How to Unclog a Household Shower Head

If you live in an area with a water supply that is known for its high mineral content, there is a good chance that you’ll eventually encounter a clogged shower head. At least it is an issue that I have had to deal with several times over the course of my lifetime. If you find yourself in a similar predicament, you may want to try and unclog the shower head yourself. Here’s how to do it:

Supplies Needed

In order to unclog your shower head, you will need a pipe wrench ($20), a roll of duct tape ($4), a screwdriver ($1), a bread twist tie with the paper removed, a box of toothpicks and a bottle of white vinegar. It is also helpful to have silicone lubricant ($5), an old toothbrush, a thin bottle brush, extra washers ($2) and a can of Bar Keeper’s Friend ($3) nearby.

Disconnect the Shower Head

Start by shutting off the water supply to your bathroom’s shower stall. Next, liberally wrap the pipe wrench’s jaws with duct tape. Doing so will help to prevent the pipe wrench’s jaws from scratching the shower head’s arm and collar. Using the pipe wrench, remove the shower head from the shower head arm. Take a minute to examine the inside of the shower arm. If there is an abundance of mineral deposits inside the shower head arm, you will want to carefully remove them with the aid of a bottle brush that has been soaked in white vinegar and water.

Disassemble the Shower Head

Continue by disassembling the shower head. How you go about completing that task will be based on the type of shower head that you have. I should also mention that not all shower heads can be disassembled. Those types of shower heads are typically unclogged by soaking them in a solution of water and white vinegar. The shower heads that can be disassembled are often held together by one or two screws. Those types of shower heads also tend to contain a collar, a swivel ball, a face place and washers. If your shower head can be disassembled, remove the screws and line up the shower head’s parts in the order and orientation of disassembly. Doing so will help to insure that you put the shower head back together in the right sequence.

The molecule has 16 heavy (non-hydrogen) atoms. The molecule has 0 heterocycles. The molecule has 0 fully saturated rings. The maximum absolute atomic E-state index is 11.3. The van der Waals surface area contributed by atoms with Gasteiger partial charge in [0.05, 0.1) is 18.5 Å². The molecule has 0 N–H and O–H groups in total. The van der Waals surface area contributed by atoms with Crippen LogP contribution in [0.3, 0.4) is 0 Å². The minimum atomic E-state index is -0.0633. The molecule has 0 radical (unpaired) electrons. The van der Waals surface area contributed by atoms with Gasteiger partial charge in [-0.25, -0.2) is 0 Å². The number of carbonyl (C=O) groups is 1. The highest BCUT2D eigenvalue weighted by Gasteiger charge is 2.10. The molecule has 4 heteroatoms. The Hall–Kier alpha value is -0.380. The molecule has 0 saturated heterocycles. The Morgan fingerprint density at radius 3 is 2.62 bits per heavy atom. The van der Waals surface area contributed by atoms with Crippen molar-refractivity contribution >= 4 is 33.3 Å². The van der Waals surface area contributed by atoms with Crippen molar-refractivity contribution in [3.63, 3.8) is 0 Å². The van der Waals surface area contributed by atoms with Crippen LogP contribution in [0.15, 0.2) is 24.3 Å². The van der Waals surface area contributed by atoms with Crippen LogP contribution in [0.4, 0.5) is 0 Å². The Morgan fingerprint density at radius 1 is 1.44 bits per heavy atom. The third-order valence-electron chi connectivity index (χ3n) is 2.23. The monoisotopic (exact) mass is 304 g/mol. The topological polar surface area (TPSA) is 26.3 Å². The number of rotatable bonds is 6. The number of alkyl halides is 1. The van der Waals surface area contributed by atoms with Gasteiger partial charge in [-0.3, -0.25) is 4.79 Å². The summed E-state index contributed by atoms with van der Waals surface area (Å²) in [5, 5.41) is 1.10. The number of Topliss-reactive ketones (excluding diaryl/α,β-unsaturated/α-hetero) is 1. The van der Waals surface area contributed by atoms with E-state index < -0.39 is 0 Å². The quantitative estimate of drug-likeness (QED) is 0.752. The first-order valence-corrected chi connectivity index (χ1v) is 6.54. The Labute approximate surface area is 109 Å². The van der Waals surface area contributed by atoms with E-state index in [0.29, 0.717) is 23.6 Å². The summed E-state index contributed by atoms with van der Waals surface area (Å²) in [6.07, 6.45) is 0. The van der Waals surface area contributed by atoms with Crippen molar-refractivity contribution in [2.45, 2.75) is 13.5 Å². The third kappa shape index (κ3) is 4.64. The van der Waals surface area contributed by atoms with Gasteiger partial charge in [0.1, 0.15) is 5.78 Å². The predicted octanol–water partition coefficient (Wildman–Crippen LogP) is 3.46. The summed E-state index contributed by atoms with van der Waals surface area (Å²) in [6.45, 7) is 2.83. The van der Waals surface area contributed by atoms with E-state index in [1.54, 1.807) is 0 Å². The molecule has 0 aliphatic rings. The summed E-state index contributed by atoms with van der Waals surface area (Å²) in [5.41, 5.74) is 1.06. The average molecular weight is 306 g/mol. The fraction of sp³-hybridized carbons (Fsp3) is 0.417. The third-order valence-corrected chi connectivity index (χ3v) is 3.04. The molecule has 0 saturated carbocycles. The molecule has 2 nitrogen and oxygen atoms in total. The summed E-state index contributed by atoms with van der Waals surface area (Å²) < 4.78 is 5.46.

Clean the Shower Head

Proceed by cleaning each part of the shower head. I like using a bread twist tie with the paper removed to unclog the holes on my shower head’s face plate. I’d also recommend using an old tooth brush and toothpicks to get into hard to reach areas. As far as cleaning solutions go, a white vinegar and water mixture works well. On really stubborn mineral build-ups, I like to use a bit of Bar Keeper’s Friend. It always seems to do the trick.

Reassemble the Shower Head

After the shower head’s parts have been properly cleaned and dried, examine them for wear and tear. Replace any parts that appear to be heavily worn. You may also want to consider greasing the swivel ball with silicone lubricant before putting the shower head back together. Once the shower head has been reassembled, go ahead and reattach it to the shower head’s arm. At this point, your shower head’s clog should be long gone.

Source: Personal Experience

Killeen Gonzalez has a history of completing DIY home improvement projects with her family.

More from this contributor:

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Top 5 Show-Stopping Bathtub Designs

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How to Make Your Own Shampoo, Hair Conditioner and Shower Gel

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